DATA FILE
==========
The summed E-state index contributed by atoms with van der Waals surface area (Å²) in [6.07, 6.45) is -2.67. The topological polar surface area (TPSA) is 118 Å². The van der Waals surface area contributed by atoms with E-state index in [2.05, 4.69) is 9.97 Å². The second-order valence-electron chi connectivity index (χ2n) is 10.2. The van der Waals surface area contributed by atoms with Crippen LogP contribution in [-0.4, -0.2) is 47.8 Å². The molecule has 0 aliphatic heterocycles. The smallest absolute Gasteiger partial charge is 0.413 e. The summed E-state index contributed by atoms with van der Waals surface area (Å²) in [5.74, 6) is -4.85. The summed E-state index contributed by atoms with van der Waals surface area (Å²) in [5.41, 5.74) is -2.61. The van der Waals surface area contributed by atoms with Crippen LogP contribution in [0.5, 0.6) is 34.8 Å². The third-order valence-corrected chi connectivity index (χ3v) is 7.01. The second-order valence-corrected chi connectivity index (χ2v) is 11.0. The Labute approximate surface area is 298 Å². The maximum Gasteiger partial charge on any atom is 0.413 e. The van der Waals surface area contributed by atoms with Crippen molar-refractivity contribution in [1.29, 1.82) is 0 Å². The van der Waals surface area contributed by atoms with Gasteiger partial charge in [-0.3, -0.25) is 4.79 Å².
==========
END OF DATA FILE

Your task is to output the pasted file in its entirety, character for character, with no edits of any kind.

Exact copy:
The summed E-state index contributed by atoms with van der Waals surface area (Å²) in [6.07, 6.45) is -2.67. The topological polar surface area (TPSA) is 118 Å². The van der Waals surface area contributed by atoms with E-state index in [2.05, 4.69) is 9.97 Å². The second-order valence-electron chi connectivity index (χ2n) is 10.2. The van der Waals surface area contributed by atoms with Crippen LogP contribution in [-0.4, -0.2) is 47.8 Å². The molecule has 0 aliphatic heterocycles. The smallest absolute Gasteiger partial charge is 0.413 e. The summed E-state index contributed by atoms with van der Waals surface area (Å²) in [5.74, 6) is -4.85. The summed E-state index contributed by atoms with van der Waals surface area (Å²) in [5.41, 5.74) is -2.61. The van der Waals surface area contributed by atoms with Crippen LogP contribution in [0.5, 0.6) is 34.8 Å². The third-order valence-corrected chi connectivity index (χ3v) is 7.01. The second-order valence-corrected chi connectivity index (χ2v) is 11.0. The Labute approximate surface area is 298 Å². The maximum Gasteiger partial charge on any atom is 0.413 e. The van der Waals surface area contributed by atoms with Crippen molar-refractivity contribution in [1.29, 1.82) is 0 Å². The van der Waals surface area contributed by atoms with Gasteiger partial charge in [-0.3, -0.25) is 4.79 Å².